Executive action, immigration, and nostalgia for when government really did work
Immigration reform? By executive action? The thing Asian Americans have talked about for nearly a year now?
Yes, yes, yes.
According to media reports, the plan would provide deportation relief for up to 5 million people. It would expand Deferred Action for Childhood Arrivals (DACA), the program for DREAMers, that could make many more people eligible by changing the cutoff date to 2010 and eliminating the age limit on individuals. And undocumented parents of children who are citizens or legal residents may be able to get work permits.
The proposal still wouldn’t include the family unity items Asian Americans want, like a speedier process for bringing relatives to the U.S. But there could be new tech visas in the offing. And there’s talk about eliminating the mandatory fingerprinting program under Secure Communities, or S-Comm, that led to massive deportations of hundreds of thousands of immigrants since 2009.
Of course, when the leaker of the “good news” is Fox News, one has a right to be suspicious. I don’t think this was a ploy to make up for Megyn Kelly‘s “F” bomb when she introduced GOP presidential hopeful Mike Huckabee. (Hint: She didn’t call him “Fike.”)
But the leak did act as a battle cry to the Tea Party regulars to gear up for the “executive action is amnesty and amnesty is unconstitutional” fight.
When The New York Times finally got their leak on so they didn’t have to quote Fox, we knew that the truth was somewhere in between here and Asia, where the President chose to recover from the midterm elections.
It does seem to be a good way to get away from it all, doesn’t it?
Obama started his Asia trip with the release of Asian American Kenneth Bae from the North Koreans (which proves the pres has more game than Dennis Rodman). But maybe the immigration leak works out for the president as well. Nothing like talking about executive action on immigration when you’re halfway around the world in Myanmar, far from your most outspoken opponents. (And a kind of shout out to Burmese American immigrants.)
President Obama and Aung San Suu Kyi at joint press conference in Myanmar.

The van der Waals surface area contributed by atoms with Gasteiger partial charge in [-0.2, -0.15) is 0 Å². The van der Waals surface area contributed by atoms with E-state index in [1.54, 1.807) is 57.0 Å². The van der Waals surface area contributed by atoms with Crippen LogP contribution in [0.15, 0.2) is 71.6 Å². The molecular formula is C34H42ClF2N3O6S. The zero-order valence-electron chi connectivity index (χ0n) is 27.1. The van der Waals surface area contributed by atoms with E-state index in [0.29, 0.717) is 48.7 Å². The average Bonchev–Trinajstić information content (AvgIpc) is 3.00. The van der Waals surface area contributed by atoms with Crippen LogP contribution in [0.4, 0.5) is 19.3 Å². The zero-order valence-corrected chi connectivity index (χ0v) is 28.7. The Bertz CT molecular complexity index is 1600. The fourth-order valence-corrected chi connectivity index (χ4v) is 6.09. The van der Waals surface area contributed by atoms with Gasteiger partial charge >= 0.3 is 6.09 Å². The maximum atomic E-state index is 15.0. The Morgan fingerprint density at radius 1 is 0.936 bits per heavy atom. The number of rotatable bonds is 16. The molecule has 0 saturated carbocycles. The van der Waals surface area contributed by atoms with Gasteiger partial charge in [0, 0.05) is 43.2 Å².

That didn’t stop Tea Party House members from announcing there’s a Dec.12 deadline to fund the government and they’re looking to put a lump of coal in everyone’s stocking. Already Rep. Paul Gosar (R-AZ), Rep. Ted Yoho (R-FL) and Rep. Dave Brat (R-VA) (who beat Eric Cantor) are leading a charge to attach a rider blocking any immigration reform–or else.
The “or else”?
Shut down the government, of course.
If the message of the low-turnout midterms was that voters want the politicians to start working toward solutions, apparently some didn’t get that memo.
Asian Americans, however, are solidly for executive action on immigration, according to the multilingual exit poll of over 4,100 Asian American voters that was conducted by AALDEF in collaboration with 65 national and local community groups in 11 states.
In response to the question “If Congress does not act on immigration reform, do you think President Obama should take his own executive actions on immigration?” 65% of Asian Americans polled said yes.
So now we wait for the president to get back from Asia to formally announce details of the plan as soon as Friday.
It could be the showdown that will ultimately define the Obama legacy. And if it doesn’t do that, it surely will provide us with another example of our country’s political dysfunction.
It makes me nostalgic for the days when I worked for Congressman Norm Mineta, a moderate liberal Democrat, who’d call on his old friends, such as the late Congressman Henry Hyde, or the former Senator Alan Simpson.
Working both sides of the aisle toward a solution wasn’t considered being a sellout.
And compromise wasn’t considered a dirty word.
“People are so afraid of compromise they are unable to deliver any results whatsoever for the American people,” said David Chiu, the President of the San Francisco Board of Supervisors and the newly elected California Assemblyman for District 17.
Chiu, until the end of the month, was part of the Asian American power surge in local San Francisco Bay Area politics. He used to work in Washington for the late Senator Paul Simon, (D-IL), a Liberal with a Capital L. Chiu remembers how Simon would go beyond ideological and regional differences to work with congressional colleagues and get things done.
David Chiu is not just nostalgic about politics. He rides his bike to work at San Francisco’s City Hall. (©; 2014 Photo by Emil Guillermo)
“They would agree to disagree, but also find a way to agree to agree,” Chiu said. “That’s all being stymied now because we have two sides in their respective corners and they’re not willing to move forward. There’s no safe space for dialogue…to build consensus….We haven’t seen that in Washington, DC, and it’s doing an enormous disservice to our country.”
Those of you who remember Paul Simon know he wasn’t Garfunkel’s duet mate.
He was a guy with glasses who often sported a bow-tie.
“He was the leftiest of senators,” said Chiu. “But he worked regularly with Republicans to find points of commonality without giving up his principles and values to move the ball along.”
Moving the ball forward. That’s a far cry from shutting down the government over immigration.
Washington could use a few more of those old-fashioned political folks who still believe in working toward real solutions for all of us in America.